We're on the cusp of March; today's the final afternoon of February, it's "spring" break at Northern Michigan University, and it's been snowing for the past few days. I decided to check up on the January Does yesterday, and made the mistake of trudging through the bog without wearing my snowshoes. At times, in places where the snow had piled in deep drifts, I'd sink in past my knees. It made me wonder how the deer deal with such things; do they know where the snowdrifts are, and learn to avoid them? Coyotes take advantage of deer stuck in deep snow, and deer, with their small, pointy feet, can't exactly float atop the snow like the naturally-snowshoed lynx.
Anyway, First January Deer was almost completely buried, once more. Only a handful of her ribs protruded from the freshly-fallen snow:
The skeleton looked ever-smaller. This time, no crow and coyote tracks were to be seen. Perhaps the scavengers have salvaged as much as they can from the bones.
It snowed more overnight; will the skeleton of First January Deer be completely buried? I look forward to rediscovering her in the spring, after the snow has started to melt. Unfortunately, here in Marquette, spring won't happen for another few months. The big thaw, I've found, seems to occur in mid- to late-April, but it has snowed as late as May.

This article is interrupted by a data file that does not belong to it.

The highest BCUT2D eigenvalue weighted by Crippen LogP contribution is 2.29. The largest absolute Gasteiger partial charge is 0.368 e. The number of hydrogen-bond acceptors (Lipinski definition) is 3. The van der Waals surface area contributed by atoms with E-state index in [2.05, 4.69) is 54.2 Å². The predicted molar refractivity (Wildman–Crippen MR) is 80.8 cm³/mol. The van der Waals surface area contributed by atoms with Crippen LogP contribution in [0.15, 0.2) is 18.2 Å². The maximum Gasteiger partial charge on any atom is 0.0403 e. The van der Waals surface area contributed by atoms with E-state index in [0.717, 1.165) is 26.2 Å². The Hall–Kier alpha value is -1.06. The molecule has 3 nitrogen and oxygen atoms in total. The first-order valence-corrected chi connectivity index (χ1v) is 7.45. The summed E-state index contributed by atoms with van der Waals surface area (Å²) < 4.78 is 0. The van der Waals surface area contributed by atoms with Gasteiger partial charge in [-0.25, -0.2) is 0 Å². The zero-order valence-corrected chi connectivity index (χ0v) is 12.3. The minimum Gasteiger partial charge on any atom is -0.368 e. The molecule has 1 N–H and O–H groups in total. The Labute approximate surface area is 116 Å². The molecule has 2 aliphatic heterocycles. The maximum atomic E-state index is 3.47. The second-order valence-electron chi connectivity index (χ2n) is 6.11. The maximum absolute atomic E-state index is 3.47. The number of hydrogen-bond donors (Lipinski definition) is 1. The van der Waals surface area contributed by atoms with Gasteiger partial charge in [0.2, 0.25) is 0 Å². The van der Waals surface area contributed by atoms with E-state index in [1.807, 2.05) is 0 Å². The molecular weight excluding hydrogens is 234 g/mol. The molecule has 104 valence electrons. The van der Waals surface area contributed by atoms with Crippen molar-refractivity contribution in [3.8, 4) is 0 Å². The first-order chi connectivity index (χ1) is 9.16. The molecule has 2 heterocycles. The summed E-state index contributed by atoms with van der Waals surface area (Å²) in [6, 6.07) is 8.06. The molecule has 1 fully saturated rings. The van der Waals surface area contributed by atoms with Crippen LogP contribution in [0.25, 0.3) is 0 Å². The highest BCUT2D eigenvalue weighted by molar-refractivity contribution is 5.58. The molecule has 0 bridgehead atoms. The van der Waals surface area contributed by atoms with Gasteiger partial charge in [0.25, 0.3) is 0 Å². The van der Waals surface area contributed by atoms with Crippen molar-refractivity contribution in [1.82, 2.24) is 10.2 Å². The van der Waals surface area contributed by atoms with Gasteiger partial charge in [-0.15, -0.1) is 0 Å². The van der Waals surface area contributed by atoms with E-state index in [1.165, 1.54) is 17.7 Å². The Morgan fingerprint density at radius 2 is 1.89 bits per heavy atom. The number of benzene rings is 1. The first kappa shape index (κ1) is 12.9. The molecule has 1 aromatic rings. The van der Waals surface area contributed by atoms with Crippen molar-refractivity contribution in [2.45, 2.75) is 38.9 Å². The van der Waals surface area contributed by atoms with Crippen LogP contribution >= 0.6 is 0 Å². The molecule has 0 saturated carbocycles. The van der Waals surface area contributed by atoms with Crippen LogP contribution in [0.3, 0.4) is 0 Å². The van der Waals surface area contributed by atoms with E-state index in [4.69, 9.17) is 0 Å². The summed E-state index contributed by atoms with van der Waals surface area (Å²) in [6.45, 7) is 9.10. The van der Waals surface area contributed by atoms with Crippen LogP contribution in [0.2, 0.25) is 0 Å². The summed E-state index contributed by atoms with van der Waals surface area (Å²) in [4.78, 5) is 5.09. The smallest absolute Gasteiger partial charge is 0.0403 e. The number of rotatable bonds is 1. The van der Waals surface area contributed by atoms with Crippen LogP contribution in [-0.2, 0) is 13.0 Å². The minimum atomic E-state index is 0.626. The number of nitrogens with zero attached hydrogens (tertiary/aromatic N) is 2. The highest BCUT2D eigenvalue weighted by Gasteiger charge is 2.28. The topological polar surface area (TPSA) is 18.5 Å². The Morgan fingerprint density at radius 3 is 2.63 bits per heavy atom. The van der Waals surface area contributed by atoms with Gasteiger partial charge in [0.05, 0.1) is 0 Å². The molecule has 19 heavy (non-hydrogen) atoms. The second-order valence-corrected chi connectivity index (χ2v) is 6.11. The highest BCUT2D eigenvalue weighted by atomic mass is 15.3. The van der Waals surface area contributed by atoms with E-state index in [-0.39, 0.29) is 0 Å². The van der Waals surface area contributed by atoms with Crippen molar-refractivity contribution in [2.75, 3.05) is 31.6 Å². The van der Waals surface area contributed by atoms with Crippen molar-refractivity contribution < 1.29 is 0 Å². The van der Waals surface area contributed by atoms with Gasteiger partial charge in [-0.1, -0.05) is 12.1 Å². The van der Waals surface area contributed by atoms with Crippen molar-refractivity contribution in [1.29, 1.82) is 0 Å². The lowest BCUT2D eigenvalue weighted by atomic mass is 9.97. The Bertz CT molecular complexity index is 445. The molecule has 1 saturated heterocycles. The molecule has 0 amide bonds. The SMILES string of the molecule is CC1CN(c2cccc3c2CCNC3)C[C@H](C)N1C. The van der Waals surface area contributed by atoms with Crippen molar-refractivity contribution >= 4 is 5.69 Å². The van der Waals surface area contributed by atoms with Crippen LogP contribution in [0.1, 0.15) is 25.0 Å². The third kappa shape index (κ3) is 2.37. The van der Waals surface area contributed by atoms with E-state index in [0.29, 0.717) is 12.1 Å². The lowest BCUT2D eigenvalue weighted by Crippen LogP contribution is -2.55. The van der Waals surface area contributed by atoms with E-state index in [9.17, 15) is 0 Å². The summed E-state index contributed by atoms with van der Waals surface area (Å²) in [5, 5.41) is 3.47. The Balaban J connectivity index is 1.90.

The snow is still falling today, and as it falls, my goal of finding more deceased animals to photograph over spring break is erased. People have suggested searching the sides of the highway, but the snowplows obliterate everything on the shoulder of the road. I will continue to search, though, in hopes of discovering more useless creatures.
In other news, 360 Main Street is featuring a short photo essay by me, accompanied by a handful of my photos! Check it out here.